The comfortable complacencies of Sunday morning

March 31, 1996|By PETER A. JAY

HAVRE de GRACE -- Sunday morning. The morning of the Seventh Day.

Depending on the nature of the household and the habits of its occupants, this might be the time for a hickory-smoked cholesterol fix. For a jog down quiet suburban streets. For earnest banalities on Washington interview shows. For sleeping in.

For some, Sunday morning means nice clothes and formal Sunday services, the comfort of familiar prayers and sacred music. For others, not necessarily the less devout, it can be an occasion for more private reflections on life, on time, on eternity, on death. Or it can be used for golf.

''Sunday morning'' is a television show. It is also the title of a complex poem by Wallace Stevens, a Hartford insurance man who died in 1955. He combined high literary achievement with a resolutely conventional life in a way that must seem dumbfoundingly mysterious, if not blasphemous, to those who think it ordained that all true poets wear sandals. I often find Stevens' and my own Sunday mornings entwined.

''Ancient sacrifice''

For example, this. ''Complacencies of the peignoir, and late/ Coffee and oranges in a sunny chair,/ And the green freedom of a cockatoo/ Upon a rug mingle to dissipate/ The holy hush of ancient sacrifice.''

For years after I first read this poem I didn't know what a peignoir is; I thought it might be a sort of sun room, bright with cut flowers and overlooking a garden. My grandmother's house had a room like that. But eventually I looked the word up and found that it means a dressing-gown. No problem. The poem still works.

''Complacencies'' is the key to these lines, which gently touch on the tension between the warm comforts of secular life and the colder concept of eternity, between now and forever, between fresh-ground coffee and bitter sacramental wine.

On my own Sunday mornings I still get up early and do what's necessary around the farm, but then I come back to the house to begin other rituals. These include a trip to McLhinneys for the newspapers and an eggy breakfast of some sort. The best Sunday breakfast around is in Havre de Grace at the American Legion, but more often we do our own frying and scrambling at home.

Sometimes Sunday mornings, especially the ones with all my pTC family at home, seem so magical I want to freeze the frame and hold it forever. But even as I'm living those mornings I can feel them beginning to dissolve.

The fire in the wood stove, probably one of the last of the season, will burn itself out. The terrier puppy making a nest for herself in the quilt on Irna's and my bed will grow fat and slow, with white hairs in the black of her muzzle and a film dimming the brightness of her eyes. The children will be grown and gone.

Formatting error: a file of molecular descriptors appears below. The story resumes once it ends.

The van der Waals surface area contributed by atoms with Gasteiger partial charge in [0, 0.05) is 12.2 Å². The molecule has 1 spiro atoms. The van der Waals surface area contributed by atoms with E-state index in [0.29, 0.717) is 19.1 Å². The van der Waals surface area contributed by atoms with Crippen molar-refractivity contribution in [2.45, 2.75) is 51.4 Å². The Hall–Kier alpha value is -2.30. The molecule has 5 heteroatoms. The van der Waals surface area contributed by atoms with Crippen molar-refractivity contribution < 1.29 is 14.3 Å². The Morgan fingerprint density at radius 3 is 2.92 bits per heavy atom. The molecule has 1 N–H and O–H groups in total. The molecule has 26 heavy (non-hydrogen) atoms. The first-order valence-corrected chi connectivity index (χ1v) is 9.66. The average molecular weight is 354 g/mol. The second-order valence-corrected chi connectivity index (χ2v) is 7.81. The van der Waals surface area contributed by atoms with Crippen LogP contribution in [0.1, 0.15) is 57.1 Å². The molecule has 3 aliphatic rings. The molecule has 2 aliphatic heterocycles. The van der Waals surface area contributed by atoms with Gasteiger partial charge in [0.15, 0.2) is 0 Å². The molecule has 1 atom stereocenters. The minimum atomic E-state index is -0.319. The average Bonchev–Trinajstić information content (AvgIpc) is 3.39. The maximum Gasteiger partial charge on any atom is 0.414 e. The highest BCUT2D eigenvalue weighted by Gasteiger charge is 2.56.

Perspective of eternity

For a religious person, or at least for a religious person with a secure faith in the existence of some form of everlasting life, the terrors of time's passing must be greatly mitigated. From the perspective of eternity, the significance of temporal things must certainly diminish.

Yet are not the many ordinary joys of the earth, wonders the poet-insurance man, ''things to be cherished like the thought of heaven?'' Isn't there a measure of divinity in what we feel in sun or rain or falling snow, in our ''unsubdued/ Elations when the forest blooms,'' our ''gusty/ Emotions on wet roads on autumn nights''?

And as it is both the experience and the prospect of change that gives meaning to life, particularly in those moments which we wish could last forever but realize cannot, then -- ponders the Sunday-morning philosopher even deeper into his poem -- what can changeless Heaven be like? In paradise, ''Does ripe fruit never fall? Or do the boughs/ Hang always heavy in that perfect sky,/ Unchanging, yet so like our perishing earth''?

Pigs in heaven

Poets and philosophers, as well as theologians and newspaper columnists and sentimental drunks in bars, have asked such questions for a very long time without coming up with satisfactory answers. They're purely speculative exercises, like wondering if there are pigs in heaven, or whether God is aware of what's going on in cyberspace. But some of us keep on asking, just for the hell of it.

So another Sunday morning passes. Wallace Stevens goes back onto the cerebral bookshelf. If there were a peignoir, it would go into the closet. The egg-stained dishes and the iron skillet are cleaned and put away. Soon enough it will be Sunday afternoon, and then Sunday evening. Somewhere ahead in the fog, Monday morning looms.

Peter A. Jay is a writer and farmer.

Pub Date: 3/31/96

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